Supreme Court Rules Whistleblowers Can Not Rely on FOIA in False Claims Act Cases
May 18, 2011
On May 16th, the Supreme Court, in a 5-3 decision, held that a whistleblower’s complaint under the False Claims Act (FCA) cannot be based upon information obtained from a request under the Freedom of Information Act (FOIA).
The False Claims Act prohibits the submission of false or fraudulent claims for payment to the United States. The statute allows lawsuits to be brought not only by the government, but also by private party qui tam whistleblowers who sue in the name of the government and are eligible to receive a percent of the money recovered in a successful suit. The False Claims Act has recovered billions of dollars into the federal fisc. In fiscal 2010 alone, the government recovered $3 billion in civil settlements and judgments. Whistleblowers, during this same time period, received $385 million.
Permitting private parties to sue on behalf of the government has historically been susceptible to abuse by “parasitic” whistleblowers who bring FCA claims based on information that is already within the public domain or that the relator did not otherwise discover for him or herself. In 1986, Congress amended the FCA to walk a fine line between encouraging whistle-blowing and discouraging opportunistic behavior. One of those limitations was the “public disclosure bar” which bars claims that are based upon public information. The statute defines public information as “the public disclosure of allegations or transactions . . . in a congressional, administrative, or Government Accounting Office report, hearing, audit, or investigation,” but it was not clear whether “report” included information that a whistleblower obtained from a FOIA request. The Supreme Court has now held that it does.
The case before the Court involved a United States Army veteran who alleged that his former employer, Schindler Elevator Corporation, had filed, with the US Department of Labor (“DOL”), false reports about its employment of veterans. As part of the plaintiff’s evidence, he relied on information that his wife had obtained from DOL through requests under the Freedom of Information Act. The Court held that information obtained in response to a FOIA request satisfies the dictionary definition of “report” as “something that gives information” or a “notification,” and therefore could not be the source for the whistleblower’s complaint. The Court also banned a whistleblower from relying on attachments or exhibits sent in response to a FOIA request.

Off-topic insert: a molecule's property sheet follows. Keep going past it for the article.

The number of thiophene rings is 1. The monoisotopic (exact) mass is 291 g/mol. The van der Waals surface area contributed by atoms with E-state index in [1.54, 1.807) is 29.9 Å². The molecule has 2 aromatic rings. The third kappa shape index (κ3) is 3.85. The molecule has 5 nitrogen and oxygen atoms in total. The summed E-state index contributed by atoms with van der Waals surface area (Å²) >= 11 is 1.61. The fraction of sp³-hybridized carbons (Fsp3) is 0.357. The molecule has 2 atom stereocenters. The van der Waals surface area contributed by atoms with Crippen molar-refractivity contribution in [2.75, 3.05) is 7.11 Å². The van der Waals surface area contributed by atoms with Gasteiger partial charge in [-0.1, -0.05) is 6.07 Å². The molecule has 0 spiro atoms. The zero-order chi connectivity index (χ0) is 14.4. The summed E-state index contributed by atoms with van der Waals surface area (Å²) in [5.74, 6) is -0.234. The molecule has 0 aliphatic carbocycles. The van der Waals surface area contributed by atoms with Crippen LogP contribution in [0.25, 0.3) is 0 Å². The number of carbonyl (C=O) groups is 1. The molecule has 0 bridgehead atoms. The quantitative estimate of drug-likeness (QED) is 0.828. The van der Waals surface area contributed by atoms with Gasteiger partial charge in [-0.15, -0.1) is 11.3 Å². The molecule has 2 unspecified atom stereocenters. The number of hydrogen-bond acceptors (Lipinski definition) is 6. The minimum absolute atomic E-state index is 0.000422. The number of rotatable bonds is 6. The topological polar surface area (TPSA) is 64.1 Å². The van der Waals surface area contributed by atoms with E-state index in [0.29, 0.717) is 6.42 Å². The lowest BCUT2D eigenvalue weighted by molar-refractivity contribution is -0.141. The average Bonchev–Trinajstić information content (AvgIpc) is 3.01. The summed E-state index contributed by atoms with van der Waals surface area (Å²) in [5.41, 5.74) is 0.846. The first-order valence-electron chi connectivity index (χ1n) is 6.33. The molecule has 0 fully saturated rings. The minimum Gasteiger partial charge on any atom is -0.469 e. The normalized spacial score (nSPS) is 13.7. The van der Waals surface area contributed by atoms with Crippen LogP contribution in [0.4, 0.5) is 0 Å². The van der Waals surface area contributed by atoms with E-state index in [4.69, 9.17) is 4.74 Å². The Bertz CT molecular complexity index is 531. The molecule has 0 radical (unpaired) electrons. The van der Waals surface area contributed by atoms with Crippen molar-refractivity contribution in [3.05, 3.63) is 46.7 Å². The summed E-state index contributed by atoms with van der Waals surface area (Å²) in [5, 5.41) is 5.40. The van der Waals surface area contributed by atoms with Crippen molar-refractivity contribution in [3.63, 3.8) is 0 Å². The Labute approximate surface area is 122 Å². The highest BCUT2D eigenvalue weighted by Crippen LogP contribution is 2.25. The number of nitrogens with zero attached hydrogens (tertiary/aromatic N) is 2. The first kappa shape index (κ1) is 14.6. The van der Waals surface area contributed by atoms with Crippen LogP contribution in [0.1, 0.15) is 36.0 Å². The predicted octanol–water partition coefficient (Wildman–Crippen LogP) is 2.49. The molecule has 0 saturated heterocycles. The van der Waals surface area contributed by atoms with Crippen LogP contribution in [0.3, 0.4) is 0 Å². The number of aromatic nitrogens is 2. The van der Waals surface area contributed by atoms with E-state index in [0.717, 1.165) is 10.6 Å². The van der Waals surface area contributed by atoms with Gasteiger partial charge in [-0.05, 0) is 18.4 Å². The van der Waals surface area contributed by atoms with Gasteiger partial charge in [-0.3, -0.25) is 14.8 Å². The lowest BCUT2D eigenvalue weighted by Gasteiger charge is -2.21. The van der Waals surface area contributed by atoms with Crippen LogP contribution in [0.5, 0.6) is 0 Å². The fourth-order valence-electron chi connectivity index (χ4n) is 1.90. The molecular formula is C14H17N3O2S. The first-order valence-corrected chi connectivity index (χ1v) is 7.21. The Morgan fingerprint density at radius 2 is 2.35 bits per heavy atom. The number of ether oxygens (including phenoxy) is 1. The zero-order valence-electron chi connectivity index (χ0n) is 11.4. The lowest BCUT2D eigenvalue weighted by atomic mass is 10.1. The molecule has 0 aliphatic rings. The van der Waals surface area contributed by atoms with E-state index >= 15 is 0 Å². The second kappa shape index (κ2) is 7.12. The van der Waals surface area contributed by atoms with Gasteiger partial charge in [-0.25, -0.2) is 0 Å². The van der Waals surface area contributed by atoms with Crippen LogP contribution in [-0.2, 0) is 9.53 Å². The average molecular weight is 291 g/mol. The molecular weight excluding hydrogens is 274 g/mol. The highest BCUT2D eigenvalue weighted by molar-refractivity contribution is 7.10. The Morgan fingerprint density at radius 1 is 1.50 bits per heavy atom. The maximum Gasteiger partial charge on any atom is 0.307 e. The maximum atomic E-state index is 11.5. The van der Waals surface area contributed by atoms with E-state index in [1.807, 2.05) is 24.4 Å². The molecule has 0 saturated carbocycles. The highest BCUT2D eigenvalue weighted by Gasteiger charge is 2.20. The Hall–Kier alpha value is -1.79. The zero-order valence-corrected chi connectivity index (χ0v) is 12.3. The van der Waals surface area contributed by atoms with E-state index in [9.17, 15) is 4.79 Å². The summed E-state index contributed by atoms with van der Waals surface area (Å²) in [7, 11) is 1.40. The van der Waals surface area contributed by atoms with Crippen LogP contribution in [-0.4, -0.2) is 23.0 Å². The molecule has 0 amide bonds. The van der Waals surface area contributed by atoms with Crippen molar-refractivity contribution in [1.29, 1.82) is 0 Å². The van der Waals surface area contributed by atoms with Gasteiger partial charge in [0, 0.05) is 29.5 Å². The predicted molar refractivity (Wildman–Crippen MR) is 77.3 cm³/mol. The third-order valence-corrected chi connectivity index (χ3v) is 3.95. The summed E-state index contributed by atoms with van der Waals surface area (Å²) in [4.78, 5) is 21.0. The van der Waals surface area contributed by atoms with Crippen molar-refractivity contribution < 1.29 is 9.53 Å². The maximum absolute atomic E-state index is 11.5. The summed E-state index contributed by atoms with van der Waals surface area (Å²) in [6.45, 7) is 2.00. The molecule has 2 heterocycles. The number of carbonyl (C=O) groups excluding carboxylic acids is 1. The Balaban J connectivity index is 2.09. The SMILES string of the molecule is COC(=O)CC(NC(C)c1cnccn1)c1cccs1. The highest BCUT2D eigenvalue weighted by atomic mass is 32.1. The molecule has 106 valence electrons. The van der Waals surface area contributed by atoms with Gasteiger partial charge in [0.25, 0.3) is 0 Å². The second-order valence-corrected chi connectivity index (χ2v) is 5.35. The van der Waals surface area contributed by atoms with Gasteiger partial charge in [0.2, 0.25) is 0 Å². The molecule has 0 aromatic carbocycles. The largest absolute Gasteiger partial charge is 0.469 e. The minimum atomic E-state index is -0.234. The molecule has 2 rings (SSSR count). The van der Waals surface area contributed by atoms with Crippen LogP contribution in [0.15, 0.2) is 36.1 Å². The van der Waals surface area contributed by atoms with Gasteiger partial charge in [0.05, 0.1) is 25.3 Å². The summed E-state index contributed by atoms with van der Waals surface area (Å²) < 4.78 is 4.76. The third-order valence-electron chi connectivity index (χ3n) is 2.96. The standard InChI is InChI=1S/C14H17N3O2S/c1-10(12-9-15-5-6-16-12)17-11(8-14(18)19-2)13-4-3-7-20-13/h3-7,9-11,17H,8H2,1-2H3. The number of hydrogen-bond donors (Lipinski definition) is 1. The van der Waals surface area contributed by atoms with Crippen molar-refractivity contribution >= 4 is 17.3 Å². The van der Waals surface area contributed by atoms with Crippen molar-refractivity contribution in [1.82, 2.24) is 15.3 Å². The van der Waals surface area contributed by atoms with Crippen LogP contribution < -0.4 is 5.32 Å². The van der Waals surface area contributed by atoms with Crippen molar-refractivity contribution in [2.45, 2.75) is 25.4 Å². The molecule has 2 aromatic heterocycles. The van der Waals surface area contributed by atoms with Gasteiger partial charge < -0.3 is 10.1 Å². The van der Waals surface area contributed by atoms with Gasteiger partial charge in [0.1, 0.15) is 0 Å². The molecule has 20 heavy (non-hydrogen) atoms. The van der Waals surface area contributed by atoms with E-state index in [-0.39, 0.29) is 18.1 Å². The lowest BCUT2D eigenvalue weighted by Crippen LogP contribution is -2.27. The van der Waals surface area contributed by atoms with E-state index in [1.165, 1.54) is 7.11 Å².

Since FOIA requests are a widely-used vehicle for obtaining information from the government, companies had been concerned that any potential whistleblower could go on “fishing expeditions,” identifying required regulatory filings, submitting FOIA requests until finding a company that was out of compliance, and then filing an FCA action against the company. This concern seemed to resonate with the Court. Although the plaintiff in this case alleged that he was suspicious of Schindler Elevator because of how his former employer had treated him, the Court noted that “anyone could have filed the same FOIA requests and then filed the same suit.” This case was, according to the Court, “a classic example of the ‘opportunistic’ litigation that the public disclosure bar is designed to discourage.”
While closing this door to whistleblowers, the Court did leave open several other avenues and questions to be fought another day. Among those are whether the allegations in the complaint were “based upon” the FOIA response, thereby leaving open the possibility that a whistleblower might be able to bring a suit if his information is not from the FOIA request even if such a request has been made. In addition, an exception to the public disclosure bar - that the whistleblower is an “original source” of the information in a complaint - might permit a whistleblower to proceed with a lawsuit. It is also unclear how long the Court’s decision will last. The three Justices dissenting from the opinion called for a congressional fix to the ruling, and Congress has generally been willing to amend the False Claims Act to counteract Court decisions limiting the reach of the statute. But for now at least, companies facing whistleblower lawsuits have another arrow in their quiver and can look to this ruling for an additional defense against whistleblower claims.